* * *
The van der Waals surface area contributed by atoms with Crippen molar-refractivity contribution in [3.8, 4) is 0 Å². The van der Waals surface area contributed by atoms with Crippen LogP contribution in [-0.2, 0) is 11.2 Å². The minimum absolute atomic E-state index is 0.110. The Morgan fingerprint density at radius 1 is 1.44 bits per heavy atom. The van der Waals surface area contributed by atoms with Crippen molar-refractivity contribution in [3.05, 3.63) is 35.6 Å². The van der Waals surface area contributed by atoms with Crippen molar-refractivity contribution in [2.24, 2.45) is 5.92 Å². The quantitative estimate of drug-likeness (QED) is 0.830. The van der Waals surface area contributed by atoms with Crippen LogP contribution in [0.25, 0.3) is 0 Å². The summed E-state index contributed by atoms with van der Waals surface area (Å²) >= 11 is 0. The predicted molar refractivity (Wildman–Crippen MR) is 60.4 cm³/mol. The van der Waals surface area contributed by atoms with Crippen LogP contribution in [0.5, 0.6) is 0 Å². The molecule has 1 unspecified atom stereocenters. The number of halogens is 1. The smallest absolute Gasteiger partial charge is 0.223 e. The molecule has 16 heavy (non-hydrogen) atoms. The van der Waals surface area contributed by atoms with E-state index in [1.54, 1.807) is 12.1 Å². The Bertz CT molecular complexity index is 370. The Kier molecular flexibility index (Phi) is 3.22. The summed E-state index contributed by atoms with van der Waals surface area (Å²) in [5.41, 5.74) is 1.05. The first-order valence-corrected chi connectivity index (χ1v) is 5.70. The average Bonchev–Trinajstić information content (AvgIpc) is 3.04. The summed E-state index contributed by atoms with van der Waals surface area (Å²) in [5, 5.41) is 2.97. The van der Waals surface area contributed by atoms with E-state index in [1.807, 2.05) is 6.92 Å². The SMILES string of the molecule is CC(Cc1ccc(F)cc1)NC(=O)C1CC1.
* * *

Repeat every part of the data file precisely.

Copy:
The van der Waals surface area contributed by atoms with Crippen molar-refractivity contribution in [3.8, 4) is 0 Å². The van der Waals surface area contributed by atoms with Crippen LogP contribution in [-0.2, 0) is 11.2 Å². The minimum absolute atomic E-state index is 0.110. The Morgan fingerprint density at radius 1 is 1.44 bits per heavy atom. The van der Waals surface area contributed by atoms with Crippen molar-refractivity contribution in [3.05, 3.63) is 35.6 Å². The van der Waals surface area contributed by atoms with Crippen molar-refractivity contribution in [2.24, 2.45) is 5.92 Å². The quantitative estimate of drug-likeness (QED) is 0.830. The van der Waals surface area contributed by atoms with Crippen LogP contribution in [0.25, 0.3) is 0 Å². The summed E-state index contributed by atoms with van der Waals surface area (Å²) >= 11 is 0. The predicted molar refractivity (Wildman–Crippen MR) is 60.4 cm³/mol. The van der Waals surface area contributed by atoms with Crippen LogP contribution in [0.5, 0.6) is 0 Å². The molecule has 1 unspecified atom stereocenters. The number of halogens is 1. The smallest absolute Gasteiger partial charge is 0.223 e. The molecule has 16 heavy (non-hydrogen) atoms. The van der Waals surface area contributed by atoms with E-state index in [1.54, 1.807) is 12.1 Å². The Bertz CT molecular complexity index is 370. The Kier molecular flexibility index (Phi) is 3.22. The summed E-state index contributed by atoms with van der Waals surface area (Å²) in [5.41, 5.74) is 1.05. The first-order valence-corrected chi connectivity index (χ1v) is 5.70. The average Bonchev–Trinajstić information content (AvgIpc) is 3.04. The summed E-state index contributed by atoms with van der Waals surface area (Å²) in [5, 5.41) is 2.97. The van der Waals surface area contributed by atoms with E-state index in [1.807, 2.05) is 6.92 Å². The SMILES string of the molecule is CC(Cc1ccc(F)cc1)NC(=O)C1CC1.